The beam effect is a plugin in AE in which I can basically decide a "beginning" or "ending"-coordinate and AE will draw a line between these two coordinates, the line can be customized but that irrelevant for now.

The beam effect also has the property "length", which is a percentage that decides how long the line is. lets say length is 80%, which means the length will be 10% shorter on each side. 100% means the line fully reaches the beginning and ending coordinates.

My problem is the following: How do I make the line extend the end/beginning coordinates? The beam would then basically be a line with a two fixed points. I might be missing something, but is this possible? I googled every possible combination of "extend beam line in ae" or "line with fixed point" but couldnt find anything relevant. Help is greatly appreciated, thanks!

1 Answer 1


You can't do it with the beam effect as it stands. But…

A workaround would be to move your start and end points further out along the line that they define. A bit of maths and an expression will do that for you. Don't worry, skip to the tl;dr section at the bottom if you are allergic to maths (Though if you do, note that that look on my face is pity, not scorn, really it is).

The maths

Two points can be thought about as defining a vector, i.e. a line with direction and magnitude. The cool thing is that you can multiply vectors by scalars (normal numbers with just a magnitude) very easily. So what you need to do is to take the vector defined by the two points, then multiply by magnitudes smaller than 0% or greater than 100% to extend the vector off to infinity and beyond.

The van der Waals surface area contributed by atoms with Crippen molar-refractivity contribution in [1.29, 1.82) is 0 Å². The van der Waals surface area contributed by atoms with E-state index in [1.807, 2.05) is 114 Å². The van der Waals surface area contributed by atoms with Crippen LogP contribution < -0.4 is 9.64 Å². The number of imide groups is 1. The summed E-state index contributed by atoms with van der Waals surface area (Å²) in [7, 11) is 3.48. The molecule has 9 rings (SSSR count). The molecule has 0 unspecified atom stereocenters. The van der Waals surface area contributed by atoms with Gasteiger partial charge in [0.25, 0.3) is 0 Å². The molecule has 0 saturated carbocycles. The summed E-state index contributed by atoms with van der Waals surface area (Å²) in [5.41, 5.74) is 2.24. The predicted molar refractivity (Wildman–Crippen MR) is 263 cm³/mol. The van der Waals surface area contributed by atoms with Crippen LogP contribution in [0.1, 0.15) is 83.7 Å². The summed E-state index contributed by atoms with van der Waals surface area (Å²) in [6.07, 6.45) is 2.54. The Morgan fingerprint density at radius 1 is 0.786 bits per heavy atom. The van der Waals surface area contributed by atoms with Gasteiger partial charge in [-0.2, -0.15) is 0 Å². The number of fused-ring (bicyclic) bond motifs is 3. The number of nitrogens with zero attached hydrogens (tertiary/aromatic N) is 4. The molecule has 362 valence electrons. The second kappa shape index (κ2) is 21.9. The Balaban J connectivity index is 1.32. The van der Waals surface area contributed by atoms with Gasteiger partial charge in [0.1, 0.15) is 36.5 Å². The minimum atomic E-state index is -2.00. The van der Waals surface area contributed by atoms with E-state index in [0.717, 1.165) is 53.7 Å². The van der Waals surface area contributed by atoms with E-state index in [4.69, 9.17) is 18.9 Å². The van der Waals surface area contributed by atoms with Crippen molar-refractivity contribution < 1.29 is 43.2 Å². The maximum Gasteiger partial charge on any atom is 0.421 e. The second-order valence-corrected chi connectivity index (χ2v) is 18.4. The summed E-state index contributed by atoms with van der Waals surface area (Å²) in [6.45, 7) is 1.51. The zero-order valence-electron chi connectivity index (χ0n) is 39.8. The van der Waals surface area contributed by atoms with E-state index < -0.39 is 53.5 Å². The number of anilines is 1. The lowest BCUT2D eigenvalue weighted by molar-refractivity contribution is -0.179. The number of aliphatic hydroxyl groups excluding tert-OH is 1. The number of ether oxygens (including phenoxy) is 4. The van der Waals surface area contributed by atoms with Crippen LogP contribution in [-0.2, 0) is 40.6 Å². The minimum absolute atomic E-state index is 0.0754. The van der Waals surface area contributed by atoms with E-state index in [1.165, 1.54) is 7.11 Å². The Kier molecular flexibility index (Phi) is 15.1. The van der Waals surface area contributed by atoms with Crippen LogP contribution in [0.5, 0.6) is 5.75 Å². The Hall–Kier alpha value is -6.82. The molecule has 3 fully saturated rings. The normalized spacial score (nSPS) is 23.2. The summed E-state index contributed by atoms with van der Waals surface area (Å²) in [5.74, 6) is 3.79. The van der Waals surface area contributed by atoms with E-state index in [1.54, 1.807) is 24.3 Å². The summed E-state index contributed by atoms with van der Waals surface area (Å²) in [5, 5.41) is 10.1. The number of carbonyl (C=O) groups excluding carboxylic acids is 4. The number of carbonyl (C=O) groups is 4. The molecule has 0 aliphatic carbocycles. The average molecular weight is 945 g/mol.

To get the vector without the initial offset, simply subtract one point from the other. This leaves us with a single value that contains the magnitude and direction of the end point, as seen from the start point. This is basically our line. Any points on that line can be found by multiplying this vector.

Since this vector is from the starting point, once we've multiplied it we need to add back the position of the starting point, so that we're using the comp co-ordinates. So any point along the line is expressed as starting point + distance along the line * (end point - starting point)

Just to show this works, consider when the length along the line is zero. The point will be starting point + 0 * (end point - starting point) = starting point, and when the lenght along the line is 100% its co-ordinates will be starting point + 100/100 * (end point - starting point) = end point. Now any percentages smaller than 0 or greater than 100% will extend the line further.

the setup

to control this effect we need a slider that can go below 0 and above 100 for the start and the end point of the beam. Since the beam length slider won't let us do that, use an expression control slider to do the job. So apply the Effects>Expression Controls>Slider effect, and for the sake of your own sanity rename the effect to length. So that the beam will be initially visible as we set up the expression, set the slider to 100% or thereabouts.